'We already have too few employees to provide our citizens the justice system they are entitled to and that they critically need' - Supreme Court Chief Justice Charles Daniels in letter to the governor
Layoffs, Furloughs, Court Closures Loom
ABQ FREE PRESS STAFF
New Mexico’s courts are feeling the pinch of the state’s cash shortfall, and the chief justice of the New Mexico Supreme Court is warning that further cuts could lead to court closures and staff layoffs.
Chief Justice Charles Daniels, in a letter sent last week to Gov. Susana Martinez and state legislators, said the judiciary’s “ability to protect public safety and provide an acceptable justice system for our citizens will be critically diminished by reductions of our current modest appropriations beyond an additional 1 percent.”
The state’s 13 judicial districts, which are overseen by the Supreme Court, have been ordered effective Oct. 1 to cut mileage reimbursements for judges, staff and jurors from 46 cents a mile to 29 cents, which will save an estimated $500,000.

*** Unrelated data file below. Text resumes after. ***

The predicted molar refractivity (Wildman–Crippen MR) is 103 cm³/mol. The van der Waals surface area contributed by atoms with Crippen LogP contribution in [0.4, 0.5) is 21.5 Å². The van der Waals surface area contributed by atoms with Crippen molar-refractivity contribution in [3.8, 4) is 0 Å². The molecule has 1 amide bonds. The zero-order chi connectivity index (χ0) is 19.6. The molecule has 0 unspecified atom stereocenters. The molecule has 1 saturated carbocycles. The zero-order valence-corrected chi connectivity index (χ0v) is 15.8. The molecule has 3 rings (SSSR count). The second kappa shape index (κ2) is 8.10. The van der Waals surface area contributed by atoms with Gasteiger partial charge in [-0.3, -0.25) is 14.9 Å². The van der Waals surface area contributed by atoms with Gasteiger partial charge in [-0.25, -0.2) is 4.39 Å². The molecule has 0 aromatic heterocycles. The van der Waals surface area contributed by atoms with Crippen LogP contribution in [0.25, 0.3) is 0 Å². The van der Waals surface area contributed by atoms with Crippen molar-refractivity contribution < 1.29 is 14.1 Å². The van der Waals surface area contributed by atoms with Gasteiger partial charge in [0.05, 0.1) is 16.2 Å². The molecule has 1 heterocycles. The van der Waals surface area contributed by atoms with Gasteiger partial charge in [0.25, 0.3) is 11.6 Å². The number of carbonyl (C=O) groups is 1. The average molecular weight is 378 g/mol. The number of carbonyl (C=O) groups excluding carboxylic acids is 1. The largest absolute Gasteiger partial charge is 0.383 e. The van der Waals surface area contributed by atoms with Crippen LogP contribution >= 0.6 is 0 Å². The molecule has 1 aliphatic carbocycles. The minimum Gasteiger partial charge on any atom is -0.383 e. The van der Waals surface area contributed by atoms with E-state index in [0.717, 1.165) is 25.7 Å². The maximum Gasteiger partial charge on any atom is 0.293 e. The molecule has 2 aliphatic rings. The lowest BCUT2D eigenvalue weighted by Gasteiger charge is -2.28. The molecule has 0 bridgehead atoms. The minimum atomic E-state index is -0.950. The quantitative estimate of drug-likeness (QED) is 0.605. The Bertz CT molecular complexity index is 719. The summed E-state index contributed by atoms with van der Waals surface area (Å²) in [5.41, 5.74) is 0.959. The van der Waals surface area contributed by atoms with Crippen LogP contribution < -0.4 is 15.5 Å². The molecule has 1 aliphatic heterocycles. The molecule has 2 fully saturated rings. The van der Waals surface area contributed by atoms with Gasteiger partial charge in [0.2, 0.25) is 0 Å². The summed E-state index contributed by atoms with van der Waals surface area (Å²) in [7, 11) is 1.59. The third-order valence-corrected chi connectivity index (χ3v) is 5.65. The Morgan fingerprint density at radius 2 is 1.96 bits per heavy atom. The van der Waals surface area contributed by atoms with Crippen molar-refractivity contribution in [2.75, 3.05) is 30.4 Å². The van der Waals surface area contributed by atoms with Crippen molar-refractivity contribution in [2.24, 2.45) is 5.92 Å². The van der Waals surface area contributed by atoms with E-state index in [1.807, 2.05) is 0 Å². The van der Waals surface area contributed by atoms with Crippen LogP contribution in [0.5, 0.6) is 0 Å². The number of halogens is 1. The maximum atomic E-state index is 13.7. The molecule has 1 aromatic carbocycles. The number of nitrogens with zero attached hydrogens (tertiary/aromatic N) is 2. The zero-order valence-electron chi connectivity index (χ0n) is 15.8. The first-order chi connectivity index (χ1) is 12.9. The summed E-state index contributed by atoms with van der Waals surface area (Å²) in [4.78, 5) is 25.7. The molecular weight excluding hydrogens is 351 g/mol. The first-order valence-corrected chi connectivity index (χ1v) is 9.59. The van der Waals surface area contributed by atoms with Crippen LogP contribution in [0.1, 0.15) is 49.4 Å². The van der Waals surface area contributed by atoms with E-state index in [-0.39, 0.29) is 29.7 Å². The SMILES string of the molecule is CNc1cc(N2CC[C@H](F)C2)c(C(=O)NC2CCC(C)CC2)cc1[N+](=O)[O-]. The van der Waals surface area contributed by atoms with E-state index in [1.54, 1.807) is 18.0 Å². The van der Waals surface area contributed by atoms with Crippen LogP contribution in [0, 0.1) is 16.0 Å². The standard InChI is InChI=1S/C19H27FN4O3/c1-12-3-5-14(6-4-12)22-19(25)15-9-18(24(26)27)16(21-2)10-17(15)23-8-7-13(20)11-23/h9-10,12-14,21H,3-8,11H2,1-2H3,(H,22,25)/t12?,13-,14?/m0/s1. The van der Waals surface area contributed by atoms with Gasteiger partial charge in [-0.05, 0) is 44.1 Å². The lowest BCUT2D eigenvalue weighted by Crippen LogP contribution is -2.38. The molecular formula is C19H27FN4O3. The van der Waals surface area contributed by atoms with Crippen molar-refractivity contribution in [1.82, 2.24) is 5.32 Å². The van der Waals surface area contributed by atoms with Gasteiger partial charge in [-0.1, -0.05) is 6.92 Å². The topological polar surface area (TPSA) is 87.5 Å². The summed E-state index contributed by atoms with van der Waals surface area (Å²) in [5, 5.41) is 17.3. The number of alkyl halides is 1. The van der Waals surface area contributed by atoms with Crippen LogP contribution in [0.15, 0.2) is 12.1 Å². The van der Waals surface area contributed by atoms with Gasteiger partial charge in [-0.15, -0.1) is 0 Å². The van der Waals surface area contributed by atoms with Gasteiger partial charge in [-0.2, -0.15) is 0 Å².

The chief justice warned that cutting personnel could cripple the operation of the courts. The current vacancy rate in the court system is 12.57 percent statewide and 15 percent in the three largest court jurisdictions.
“We already have too few employees to provide our citizens the justice system they are entitled to and that they critically need,” Daniels wrote in his letter to the governor. “With these extraordinary vacancy rates, we cannot find any realistic savings by reducing personnel any further or by sending employees we do have home without pay.”
In his letter, Daniels laid out the scenarios that would accompany one percent, 3 percent and 5 percent cuts in the courts’ budget.
A one percent cut could lead to court closures during days of the week and exacerbate turnover rates among employees who were scheduled to get raises. A 3 percent would lead to furloughs, court closures “for periods of time” and cuts to drug courts statewide. A 5 percent cut would lead to even more furloughs and layoffs and further cuts to drug courts and other court programs, according to Daniels’ letter.
Legislators have called on the governor to call a special session of the Legislature as soon as possible to deal with a shortfall of as much as $631 million due to the decline in oil and gas revenues on which the state budget depends. That shortfall includes $200 million the state came up short for the year that ended June 1, and an estimated $431 million shortfall in the year that started July 1. The annual state budget is $6.2 billion.
The governor has not yet called a special session because negotiations with legislators have not yet led to a deal. Additionally, the governor wants legislators to to take up the issue of reinstating the death penalty in New Mexico during the special session.